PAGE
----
Bethany Theological Seminary has hired Doug Macias as director of fundraising and constituent relations. Macias has served as community development officer at Natco Credit Union since 2021. He has 20 years of experience in the credit union industry. Macias has held positions with Atlas Community Credit Union, Missouri Credit Union Association, CUNA Mutual Group, and The Revenue Path Group. An active volunteer leader in the local community, Macias has served on the boards of the non-profit organizations Birth-to-Five, Girls Inc., and Safety Village of Wayne County, Ind. He is also active with the Wayne County Chamber of Commerce. In this new role, Macias will develop and lead the seminary’s “mass-market” fundraising efforts, as well as working with individual donors in support of the annual fund and Flourish: A Campaign for Bethany Theological Seminary. His first day in the office was June 3.

Jacqueline Claire Flowers has been hired by the Church of the Brethren as director of the Brethren Historical Library and Archives. She holds a Master of Divinity from Bethany Theological Seminary and a Bachelor of Arts in Psychology from Argosy University. Claire will begin working from the General Offices in Elgin, Ill., on July 15.

Eric Miller concluded his work with the Church of the Brethren as executive director of Global Mission on May 15. Eric began his service on March 8, 2021, initially serving as co-director with his wife, Ruoxia Li. Roy Winter, executive director for Service Ministries, will provide interim leadership for Global Mission during the time of transition. 


The Church of the Brethren’s Standing with People of Color Committee has created a curated resource list featuring books, articles, media, and additional resources that provide insight, education, and understanding of anti-racism and racial justice. This guide will be continually improved as the committee obtains and identifies more relevant resources. It is designed to aid in reflection, discussion, and personal growth. For suggestions and comments on this guide, email The resource list can be found at or

The Mission Advancement Office shared special thanks to all who responded to the call for the recent Matching Gift Campaign. In addition to $100,000 of lead gifts for this campaign, congregations and individuals generously shared 239 gifts in support of Core Ministries totaling $102,242, surpassing the goal of $100,000.

Awards won by the Church of the Brethren’s Messenger magazine at the 2023 Associated Church Press “Best of the Church Press” event included an award of merit (second place) in the category “Science writing for the world of faith—Long Format” for the article titled “The bird carrier: A story of ecological knowledge, lament, and hope,” by William L. Miller; and an award of merit in the category “Convention or meeting coverage (Magazine)” for coverage of Annual Conference 2023.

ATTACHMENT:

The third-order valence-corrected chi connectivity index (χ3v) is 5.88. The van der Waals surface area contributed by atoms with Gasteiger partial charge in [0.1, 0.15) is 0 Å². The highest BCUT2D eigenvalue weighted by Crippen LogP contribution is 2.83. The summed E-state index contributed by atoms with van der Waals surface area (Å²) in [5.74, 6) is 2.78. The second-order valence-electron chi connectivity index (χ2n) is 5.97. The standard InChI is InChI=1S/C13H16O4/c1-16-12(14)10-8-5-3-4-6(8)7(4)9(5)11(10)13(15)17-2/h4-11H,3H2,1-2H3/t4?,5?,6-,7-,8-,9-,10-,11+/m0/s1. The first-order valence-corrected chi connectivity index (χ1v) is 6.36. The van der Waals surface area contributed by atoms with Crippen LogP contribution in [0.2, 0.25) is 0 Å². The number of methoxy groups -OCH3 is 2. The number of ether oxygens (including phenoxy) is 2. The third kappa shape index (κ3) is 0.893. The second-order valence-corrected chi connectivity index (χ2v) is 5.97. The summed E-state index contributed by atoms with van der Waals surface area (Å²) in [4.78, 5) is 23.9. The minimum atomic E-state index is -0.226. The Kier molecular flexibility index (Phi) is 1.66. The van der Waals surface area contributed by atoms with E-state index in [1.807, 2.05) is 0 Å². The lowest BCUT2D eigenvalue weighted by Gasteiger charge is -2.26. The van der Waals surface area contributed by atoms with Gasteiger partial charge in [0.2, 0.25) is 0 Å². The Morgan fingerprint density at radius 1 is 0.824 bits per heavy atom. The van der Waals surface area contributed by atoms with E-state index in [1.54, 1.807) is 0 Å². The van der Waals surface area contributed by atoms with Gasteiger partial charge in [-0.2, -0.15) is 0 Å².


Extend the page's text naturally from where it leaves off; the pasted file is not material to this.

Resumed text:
Church of the Brethren members of Indian heritage made up the majority of the congregation at a special event held at the Gujarati Fellowship at Wheatland Salem Church and Salt and Light Ministry in Illinois. “We had a great gathering on May 18, six Indian church choirs, testimony from a Punjabi Church woman, Living Word preached by Rev. Dr. Sam George of Wheaton College and songs by the gospel singer Thomas Puthoor with appetizers and banquet meal,” reported Church of the Brethren minister Anet Satvedi. “We had around 175 people.”

The Anabaptist Community Bible invites you to read scripture with fresh eyes and to discover how key Anabaptist themes are woven throughout the stories of the Bible and your own life. Expertly designed using the Common English Bible translation, the Anabaptist Community Bible will connect you more deeply to the biblical story, the Anabaptist story, and your own story. More than 7,200 marginal notes alongside the biblical text feature commentary from Anabaptist scholars, historical notes from the tradition, and the insights of nearly 600 Bible study groups. This pairing of notes and introductions alongside the biblical text commemorates the 500th anniversary of Anabaptism by modeling a community-based approach to reading scripture and calling readers to follow Jesus in word and deed. Pre-publication discounts are available from Brethren Press through Oct. 15. Order online at or call 800-441-3712 to use your Brethren Press account. Orders will begin shipping in January 2025.